The tenets of imperial Christianity include things like blind nationalism, belief in American exceptionalism, willful ignorance of U.S. foreign policy, childish devotion to the military, cheerleading for the Republican Party, acceptance of the U.S. empire, and support for a perpetual war on terror – all, of course, with a Christian twist for effect. In other words, the views of Mike Huckabee, Sarah Palin, Michele Bachmann or Rick Perry.
I have some simple yet pointed questions for Christians who subscribe to, or can be characterized by, the above things:
- Is the president of the United States God?
- Is America the nation of Israel?
- Is the United States the client state of God?
- Is the U.S. military the Lord’s army?
- Does the United States enjoy a special relationship with God that other nations don’t have?
- Is the Christian’s sword anything but the word of God?
- Does the Bible command any Christian to kill any adherent of a false religion?
- Does the Bible command any Christian to go on a crusade against Muslims?
- Does "obeying the powers that be" mean that Christians should always do anything and everything the government says?
- Does the Bible say that anyone other than God should receive unconditional obedience?
- Is it okay for Christians to participate in U.S. government wars just because God commanded the Jews in the Old Testament to go to war?
- Does the Lord approve of everything the U.S. government does?
- Does the Lord approve of everything the government of Israel does?
- Is being patriotic more important than being biblical?
- Is the Republican Party the party of God?
- Is it more scriptural for a Christian to be in the military than in the ministry?
- Does God need America’s help to protect Israel?
- Does God need the U.S. military to maintain order throughout the world?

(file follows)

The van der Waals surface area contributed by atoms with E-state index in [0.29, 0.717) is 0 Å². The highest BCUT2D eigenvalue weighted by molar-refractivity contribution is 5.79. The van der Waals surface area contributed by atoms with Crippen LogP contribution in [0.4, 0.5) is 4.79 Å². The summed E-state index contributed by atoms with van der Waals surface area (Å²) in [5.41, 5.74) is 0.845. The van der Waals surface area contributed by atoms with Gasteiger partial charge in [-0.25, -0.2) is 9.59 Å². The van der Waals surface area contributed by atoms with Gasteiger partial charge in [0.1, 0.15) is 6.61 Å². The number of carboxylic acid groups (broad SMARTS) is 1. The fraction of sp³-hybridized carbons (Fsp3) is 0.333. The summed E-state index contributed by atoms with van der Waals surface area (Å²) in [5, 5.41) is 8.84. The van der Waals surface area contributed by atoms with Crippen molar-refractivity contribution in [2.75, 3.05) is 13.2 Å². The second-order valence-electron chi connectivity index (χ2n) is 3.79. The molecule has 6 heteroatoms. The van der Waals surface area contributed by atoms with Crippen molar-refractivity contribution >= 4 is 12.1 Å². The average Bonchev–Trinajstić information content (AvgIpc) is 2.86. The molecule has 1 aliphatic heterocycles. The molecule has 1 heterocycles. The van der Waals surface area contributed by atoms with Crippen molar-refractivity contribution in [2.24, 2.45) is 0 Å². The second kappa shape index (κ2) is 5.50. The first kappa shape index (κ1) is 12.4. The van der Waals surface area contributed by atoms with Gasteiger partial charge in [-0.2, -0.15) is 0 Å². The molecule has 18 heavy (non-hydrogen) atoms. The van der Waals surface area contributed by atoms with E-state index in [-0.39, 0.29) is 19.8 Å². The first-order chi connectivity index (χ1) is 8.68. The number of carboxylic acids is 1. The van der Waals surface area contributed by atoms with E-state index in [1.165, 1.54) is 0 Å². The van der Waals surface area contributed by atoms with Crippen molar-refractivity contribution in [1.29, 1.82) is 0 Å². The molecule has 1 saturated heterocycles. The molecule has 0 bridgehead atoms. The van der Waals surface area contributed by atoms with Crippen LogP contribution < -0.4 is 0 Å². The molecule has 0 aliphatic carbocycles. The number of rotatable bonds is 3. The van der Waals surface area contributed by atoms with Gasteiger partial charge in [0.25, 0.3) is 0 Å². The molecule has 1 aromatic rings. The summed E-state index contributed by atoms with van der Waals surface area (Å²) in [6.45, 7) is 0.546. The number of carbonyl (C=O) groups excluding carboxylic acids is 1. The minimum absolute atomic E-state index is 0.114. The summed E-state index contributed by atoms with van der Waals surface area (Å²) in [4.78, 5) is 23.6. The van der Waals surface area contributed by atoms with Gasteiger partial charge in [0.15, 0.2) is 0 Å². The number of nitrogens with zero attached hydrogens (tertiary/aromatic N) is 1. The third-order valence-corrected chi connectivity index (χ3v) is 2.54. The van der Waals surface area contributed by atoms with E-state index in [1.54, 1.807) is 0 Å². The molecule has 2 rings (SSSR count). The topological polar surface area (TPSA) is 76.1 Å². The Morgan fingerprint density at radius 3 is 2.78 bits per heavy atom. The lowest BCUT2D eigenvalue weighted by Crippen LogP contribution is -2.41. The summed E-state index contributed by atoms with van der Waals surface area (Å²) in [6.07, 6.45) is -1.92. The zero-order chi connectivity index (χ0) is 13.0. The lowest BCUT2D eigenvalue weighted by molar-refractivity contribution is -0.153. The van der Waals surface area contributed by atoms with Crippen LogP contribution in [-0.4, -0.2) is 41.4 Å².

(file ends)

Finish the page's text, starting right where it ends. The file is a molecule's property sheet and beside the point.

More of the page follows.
- Is the U.S. military a godly institution?
- Is the CIA a godly institution?
- Did God command the United States to build over 1,000 foreign military bases?
- Did God command the United States to station troops in over 150 countries?
- Does God always approve of U.S. foreign policy?
- Is it biblical that churches send more soldiers to the Middle East than missionaries?
- Did God appoint the United States to be the world’s policeman?
- Does the New Testament command churches to hold special military appreciation days?
- Does the New Testament command churches to glorify the military on the Sunday before national holidays?
- Have U.S. wars always been just, right, and good?
- Are all Muslims terrorists?
- Was every Iraqi and Afghan killed by the U.S. military a terrorist?
- Does the New Testament encourage Christians to wage war against anyone or anything but the world, the flesh, and the devil?
If you are a Christian and answered in the affirmative to one or more of these questions, then I understand why you are an imperial Christian. Repent.
But if you are a Christian and answered in the negative to all of these questions, then why are you an imperial Christian? Why do you make apologies for the state, its leaders, its military, its wars, its imperialism, and its interventionism? Why are you so devoted to the Republican Party? Why do you sing songs to the state in church on the Sunday before national holidays? Why do you encourage Christian young people to join the military? Why do you recite meaningless prayers for God to bless U.S. troops engaged in unjust wars?
Think about these things. Pray about them. Meditate on them. Just don’t be an imperial Christian.
Originally published on LewRockwell.com on September 28, 2011